After Coadster left, John and I decided to check out the trails through the park.

Bryce was the only park that we saw that had an actual bike path through it.

Because there was a shuttle and there wasn't much car traffic, we even rode off the bike path up to Inspiration Point.

Once we got there, I felt very inspired. What incredible views.

We took the path through Dixie National Forest and just to the border of Bryce Canyon city and then turned around.

Since it was getting late, we decided to save the bike path past Bryce Canyon City as far as it would go for the next day.

In the evening we got pizza at the Bryce Canyon Inn, and it was delicious. Strangely enough for a Mormon state, the local beer we had in Utah was great too.

We were going to try and stay up and watch a movie in our AirBnB that night, but we watched a half hour series and both crashed. All of this hiking and biking can really wear an old person out.

Tuesday, August 27, 2019

By the Rivers of Babylon, There We Sat Down. Yeah, We Wept, When We Remembered Zion.

The day after the Subway hike, we were all exhausted. We decided to just take the shuttle to a couple of shorter, easier hikes for the day.

The first hike we did was in The Narrows.

The Narrows is an area that is mostly creek bed where the canyons get more narrow as you hike through it.

This year, the water was a lot higher than normal.

So, the hike was a little more strenuous than we had hoped. Coadster hiked a little with us and then headed back to rest on a bench.

John and I carried on a ways. We didn't want to do the entire hike, because we didn't want to leave Coadster sitting by herself for too long.

At one point, John decided to escape the crowds on the main artery of the stream, by taking another route with a faster current.

I foolishly followed him, and by the time he got to the other side and was going to tell me not to risk the current, it was too late.

I did make it safely to the other side, but it was a "fun" little adventure.

We headed back and met Coadster. We decided to get out on the shuttle stop that was just a little hike to the stop where there was a short little hike to a lodge where we could get ice cream - very important.

 On our little hike, there was a family behind us and the guy was apparently in a hurry, and apparently, a jerk. We were on a narrow path with on a ledge and the guy along with his wife and young son scurrying behind him, came whipping around us and John lost his balance and almost fell trying to move to the side. The woman half heartedly apologized, but had to almost run to keep up with her jerky husband. So annoying.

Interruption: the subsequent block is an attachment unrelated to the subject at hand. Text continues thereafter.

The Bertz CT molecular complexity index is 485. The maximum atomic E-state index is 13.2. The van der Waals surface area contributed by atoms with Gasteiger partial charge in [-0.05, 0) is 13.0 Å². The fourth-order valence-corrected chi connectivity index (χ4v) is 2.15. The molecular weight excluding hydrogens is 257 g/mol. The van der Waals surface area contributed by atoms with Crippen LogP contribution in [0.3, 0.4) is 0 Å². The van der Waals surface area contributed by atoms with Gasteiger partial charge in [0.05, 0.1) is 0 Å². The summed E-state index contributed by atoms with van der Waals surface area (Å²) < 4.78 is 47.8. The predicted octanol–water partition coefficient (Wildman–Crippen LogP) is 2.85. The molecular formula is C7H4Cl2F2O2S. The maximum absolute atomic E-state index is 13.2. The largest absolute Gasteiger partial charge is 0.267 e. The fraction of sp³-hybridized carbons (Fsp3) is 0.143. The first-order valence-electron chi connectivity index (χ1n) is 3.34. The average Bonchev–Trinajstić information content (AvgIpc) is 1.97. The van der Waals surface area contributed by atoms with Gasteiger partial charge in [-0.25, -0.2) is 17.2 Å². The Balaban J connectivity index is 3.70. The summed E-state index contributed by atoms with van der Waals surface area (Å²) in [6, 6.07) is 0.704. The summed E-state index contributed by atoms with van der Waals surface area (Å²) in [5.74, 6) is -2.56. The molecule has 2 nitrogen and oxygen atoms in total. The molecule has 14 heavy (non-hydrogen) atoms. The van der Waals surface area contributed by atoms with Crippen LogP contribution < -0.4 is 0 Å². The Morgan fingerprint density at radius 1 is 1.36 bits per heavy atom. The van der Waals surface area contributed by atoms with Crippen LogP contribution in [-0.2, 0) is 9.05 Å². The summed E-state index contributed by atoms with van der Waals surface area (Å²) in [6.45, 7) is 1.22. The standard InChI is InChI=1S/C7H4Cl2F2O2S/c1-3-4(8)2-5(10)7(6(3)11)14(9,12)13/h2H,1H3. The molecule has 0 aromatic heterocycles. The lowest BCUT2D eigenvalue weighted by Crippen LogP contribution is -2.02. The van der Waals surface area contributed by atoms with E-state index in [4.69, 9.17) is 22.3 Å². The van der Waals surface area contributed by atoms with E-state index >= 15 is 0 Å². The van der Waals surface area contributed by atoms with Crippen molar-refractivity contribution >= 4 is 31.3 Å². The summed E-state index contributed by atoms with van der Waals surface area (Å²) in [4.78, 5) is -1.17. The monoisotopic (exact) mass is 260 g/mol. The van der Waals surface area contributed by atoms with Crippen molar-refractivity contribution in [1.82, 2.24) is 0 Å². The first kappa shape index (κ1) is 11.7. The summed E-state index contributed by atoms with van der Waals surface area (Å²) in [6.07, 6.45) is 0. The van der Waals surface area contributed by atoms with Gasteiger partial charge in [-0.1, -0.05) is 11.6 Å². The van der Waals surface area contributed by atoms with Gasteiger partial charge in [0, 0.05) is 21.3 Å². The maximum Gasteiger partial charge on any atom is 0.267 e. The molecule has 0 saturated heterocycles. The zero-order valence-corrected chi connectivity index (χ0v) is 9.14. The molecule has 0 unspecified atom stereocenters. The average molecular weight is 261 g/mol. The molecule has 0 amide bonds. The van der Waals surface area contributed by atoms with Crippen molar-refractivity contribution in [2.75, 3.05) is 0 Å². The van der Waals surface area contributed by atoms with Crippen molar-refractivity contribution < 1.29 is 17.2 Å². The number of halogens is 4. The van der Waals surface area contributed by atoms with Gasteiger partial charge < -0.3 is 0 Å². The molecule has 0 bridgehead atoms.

By the time we made it to the lodge, then hopped on the shuttle, and had cold pizza for lunch in the parking lot at the visitor's center, Coadster and I were officially fried.

As I've said before, going on these trips with John, I have to be strong about telling him that I'm too tired to do strenuous work-outs all day every day and I have to rest. I finally told him that day.

So, we headed back to the Ponderosa Ranch and Coadster took a good long nap, while I laid around and read and took dips in the jacuzzi and the pool here and there. It was exactly what we all needed.

In the evening we decided to go to Springdale for dinner. We were on the other side of the park from it, but it has nice little restaurants, so we ate Mexican food, and then headed to the Canyon Overlook trail on the way back to the resort.

This was a short but beautiful hike.

The colors and shadows were even more beautiful as we approached sunset.

We thought about sticking around to actually watch the sunset, but we didn't bring any flashlights and it would be hard to navigate the hike back in the dark. So, instead we headed home, and packed up as much as possible before we left for Bryce Canyon in the morning.

One of these years, I'd love to go back to all of these places and spend a hell of a lot more time there and see more of the beauty. I feel like we barely scratched the surface in Zion.